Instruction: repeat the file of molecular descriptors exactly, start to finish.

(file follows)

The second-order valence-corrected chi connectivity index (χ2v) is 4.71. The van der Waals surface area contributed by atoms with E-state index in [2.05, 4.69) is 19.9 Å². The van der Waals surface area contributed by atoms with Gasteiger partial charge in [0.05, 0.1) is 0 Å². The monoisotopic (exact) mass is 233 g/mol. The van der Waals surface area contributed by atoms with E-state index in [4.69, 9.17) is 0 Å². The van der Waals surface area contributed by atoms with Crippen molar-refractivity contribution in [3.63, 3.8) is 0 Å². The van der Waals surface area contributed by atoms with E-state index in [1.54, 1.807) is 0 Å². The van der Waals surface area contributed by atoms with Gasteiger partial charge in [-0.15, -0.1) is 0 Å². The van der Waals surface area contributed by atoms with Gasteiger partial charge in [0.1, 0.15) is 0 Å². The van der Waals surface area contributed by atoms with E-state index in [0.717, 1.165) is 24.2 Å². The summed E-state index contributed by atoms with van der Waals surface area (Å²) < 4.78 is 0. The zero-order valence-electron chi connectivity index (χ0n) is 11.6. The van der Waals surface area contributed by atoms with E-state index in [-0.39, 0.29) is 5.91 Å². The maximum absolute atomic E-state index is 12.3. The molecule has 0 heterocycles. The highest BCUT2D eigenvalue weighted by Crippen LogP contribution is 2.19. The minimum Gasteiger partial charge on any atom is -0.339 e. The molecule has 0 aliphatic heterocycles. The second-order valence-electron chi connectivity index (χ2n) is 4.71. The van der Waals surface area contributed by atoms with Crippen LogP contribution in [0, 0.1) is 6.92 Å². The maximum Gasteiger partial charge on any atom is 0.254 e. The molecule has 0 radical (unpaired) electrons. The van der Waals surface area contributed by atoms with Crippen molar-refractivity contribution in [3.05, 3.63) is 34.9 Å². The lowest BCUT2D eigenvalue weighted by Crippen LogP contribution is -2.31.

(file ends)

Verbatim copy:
The second-order valence-corrected chi connectivity index (χ2v) is 4.71. The van der Waals surface area contributed by atoms with E-state index in [2.05, 4.69) is 19.9 Å². The van der Waals surface area contributed by atoms with Gasteiger partial charge in [0.05, 0.1) is 0 Å². The monoisotopic (exact) mass is 233 g/mol. The van der Waals surface area contributed by atoms with E-state index in [4.69, 9.17) is 0 Å². The van der Waals surface area contributed by atoms with Crippen molar-refractivity contribution in [3.63, 3.8) is 0 Å². The van der Waals surface area contributed by atoms with E-state index in [1.54, 1.807) is 0 Å². The van der Waals surface area contributed by atoms with Gasteiger partial charge in [-0.15, -0.1) is 0 Å². The van der Waals surface area contributed by atoms with Gasteiger partial charge in [0.1, 0.15) is 0 Å². The van der Waals surface area contributed by atoms with E-state index in [0.717, 1.165) is 24.2 Å². The summed E-state index contributed by atoms with van der Waals surface area (Å²) < 4.78 is 0. The zero-order valence-electron chi connectivity index (χ0n) is 11.6. The van der Waals surface area contributed by atoms with E-state index in [-0.39, 0.29) is 5.91 Å². The maximum absolute atomic E-state index is 12.3. The molecule has 0 heterocycles. The highest BCUT2D eigenvalue weighted by Crippen LogP contribution is 2.19. The minimum Gasteiger partial charge on any atom is -0.339 e. The molecule has 0 aliphatic heterocycles. The second-order valence-electron chi connectivity index (χ2n) is 4.71. The van der Waals surface area contributed by atoms with Crippen LogP contribution in [0, 0.1) is 6.92 Å². The maximum Gasteiger partial charge on any atom is 0.254 e. The molecule has 0 radical (unpaired) electrons. The van der Waals surface area contributed by atoms with Crippen molar-refractivity contribution in [3.05, 3.63) is 34.9 Å². The lowest BCUT2D eigenvalue weighted by Crippen LogP contribution is -2.31.